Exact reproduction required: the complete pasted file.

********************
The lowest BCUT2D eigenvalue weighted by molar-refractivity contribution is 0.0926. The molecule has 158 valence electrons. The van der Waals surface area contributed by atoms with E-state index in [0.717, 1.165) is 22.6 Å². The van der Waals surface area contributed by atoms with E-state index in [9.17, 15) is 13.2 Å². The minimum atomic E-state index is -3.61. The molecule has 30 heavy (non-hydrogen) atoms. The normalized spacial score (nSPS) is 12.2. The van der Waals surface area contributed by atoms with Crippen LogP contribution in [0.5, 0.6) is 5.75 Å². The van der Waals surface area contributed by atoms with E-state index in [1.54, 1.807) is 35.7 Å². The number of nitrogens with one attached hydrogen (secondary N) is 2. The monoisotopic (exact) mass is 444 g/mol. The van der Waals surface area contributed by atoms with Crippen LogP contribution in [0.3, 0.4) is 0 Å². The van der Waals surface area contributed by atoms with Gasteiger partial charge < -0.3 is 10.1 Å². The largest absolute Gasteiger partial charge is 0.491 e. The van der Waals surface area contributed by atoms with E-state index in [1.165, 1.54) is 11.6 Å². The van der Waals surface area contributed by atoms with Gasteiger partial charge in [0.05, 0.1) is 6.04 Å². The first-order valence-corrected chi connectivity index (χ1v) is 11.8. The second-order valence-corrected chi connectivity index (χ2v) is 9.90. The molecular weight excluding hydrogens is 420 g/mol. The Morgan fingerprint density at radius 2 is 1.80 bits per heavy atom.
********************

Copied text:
The lowest BCUT2D eigenvalue weighted by molar-refractivity contribution is 0.0926. The molecule has 158 valence electrons. The van der Waals surface area contributed by atoms with E-state index in [0.717, 1.165) is 22.6 Å². The van der Waals surface area contributed by atoms with E-state index in [9.17, 15) is 13.2 Å². The minimum atomic E-state index is -3.61. The molecule has 30 heavy (non-hydrogen) atoms. The normalized spacial score (nSPS) is 12.2. The van der Waals surface area contributed by atoms with Crippen LogP contribution in [0.5, 0.6) is 5.75 Å². The van der Waals surface area contributed by atoms with E-state index in [1.54, 1.807) is 35.7 Å². The number of nitrogens with one attached hydrogen (secondary N) is 2. The monoisotopic (exact) mass is 444 g/mol. The van der Waals surface area contributed by atoms with Crippen LogP contribution in [0.3, 0.4) is 0 Å². The van der Waals surface area contributed by atoms with Gasteiger partial charge < -0.3 is 10.1 Å². The largest absolute Gasteiger partial charge is 0.491 e. The van der Waals surface area contributed by atoms with E-state index in [1.165, 1.54) is 11.6 Å². The van der Waals surface area contributed by atoms with Gasteiger partial charge in [0.05, 0.1) is 6.04 Å². The first-order valence-corrected chi connectivity index (χ1v) is 11.8. The second-order valence-corrected chi connectivity index (χ2v) is 9.90. The molecular weight excluding hydrogens is 420 g/mol. The Morgan fingerprint density at radius 2 is 1.80 bits per heavy atom.